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Why giving up control can give brands more influence

Jami Dewolf, chief marketing officer, Alliance Data's card services business, explains why it's a smart move to hand some control of email content and cadence back to customers.

Why giving up control can give brands more influencePhoto by iStock.com


By Jami Dewolf, chief marketing officer, card services business, Alliance Data

In today's digitally driven world, email is well-known as one of the most effective ways to reach customers and inspire them to shop. Brands develop sophisticated CRM strategies that carefully target customers with tailored messages at specific times, all with the intention of driving more sales.

Why, then, might it be smart for marketers to hand some control of email content and cadence back to their customers? According to The Great Divide, our recent study by the Alliance Data Analytics & Insights Institute, that's exactly the type of control that consumers are looking for — and it may just be what drives them to engage.

When we asked consumers about their preferences for marketing communications, we found that their desire for control was the biggest gap between what they want and what brands are delivering. Email has become one of the primary ways brands of all kinds reach their customers, so inboxes are overflowing — making it hard for consumers to keep up with the brands they care about, and making it extremely difficult for brands to break through the noise.

With that in mind, it stands to reason that consumers want more influence over what hits their inbox and when, and it's something they aren't getting from brands today. Sixty-eight percent of consumers say they want control over email frequency, but only 10% of marketers say they are meeting this need well. Additionally, 63% of consumers say they want control of the type of content they receive, but only 24% of marketers believe they are delivering.

As a whole, brands are underestimating just how important this type of control is to consumers, ranking it as "low importance." This means brands are missing a significant opportunity to empower their customers, and they're compromising the customer experience along the way. Consumers report that having control over the amount and kinds of communication they receive reduces their likelihood to be overwhelmed by brand communications by 50%.

Perhaps most importantly, giving consumers more control over the communications they receive makes them more likely to engage with a brand. Fifty-two percent of consumers agree that when they can control the content and/or the frequency of the communications they receive from retailers, they are more likely to pay attention when that retailer sends them a communication.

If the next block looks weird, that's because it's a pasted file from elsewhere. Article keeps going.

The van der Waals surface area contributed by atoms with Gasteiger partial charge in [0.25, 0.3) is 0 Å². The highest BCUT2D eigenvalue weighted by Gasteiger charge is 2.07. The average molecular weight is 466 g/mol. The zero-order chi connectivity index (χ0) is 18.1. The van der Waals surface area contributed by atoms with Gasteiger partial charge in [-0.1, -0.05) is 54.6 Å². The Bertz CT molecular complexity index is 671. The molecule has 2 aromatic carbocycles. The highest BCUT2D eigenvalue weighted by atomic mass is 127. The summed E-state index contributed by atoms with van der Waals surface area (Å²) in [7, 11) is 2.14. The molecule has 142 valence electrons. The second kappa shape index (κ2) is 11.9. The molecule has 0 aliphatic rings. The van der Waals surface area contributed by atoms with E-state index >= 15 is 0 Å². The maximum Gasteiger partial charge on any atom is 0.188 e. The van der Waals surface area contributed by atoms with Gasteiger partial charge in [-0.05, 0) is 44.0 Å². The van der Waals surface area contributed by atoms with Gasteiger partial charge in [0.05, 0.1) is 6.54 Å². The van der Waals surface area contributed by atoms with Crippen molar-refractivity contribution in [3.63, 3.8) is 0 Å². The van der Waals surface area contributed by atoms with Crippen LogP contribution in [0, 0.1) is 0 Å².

It's easy to understand why marketing leaders often hesitate to allow — let alone encourage — consumers to decide when and how they hear from the brand. After all, that's what that complex CRM strategy is for, and email has proven to be an effective channel for reaching customers. However, maybe it's time for a change.

In an era when consumers have more choices and messages than ever, there's payoff to putting customers in the driver's seat and letting them tell you which messages matter most to them. Not only does it make customers feel empowered, it removes the guesswork and gives brands direct insight into what customers want. In many cases, consumers are simply asking brands to walk away from the "all or nothing" approach; it's not that they don't want to hear from brands, it's that they don't want to receive every message a brand is sending out. If that's their only option, there's a real risk that a customer will unsubscribe from a brand's communications altogether. As one customer in our research commented, "I might not want to unsubscribe from a company completely, and if it's an option to hear from them less, I might choose that over not hearing from them at all."

It's a paradox that pays off: by giving up some control, brands can gain influence. By offering simple tools and options that put customers in charge of marketing communications content and cadence, marketers can set their brands apart from the rest—and have confidence the messages they send will be welcomed, relevant and read.



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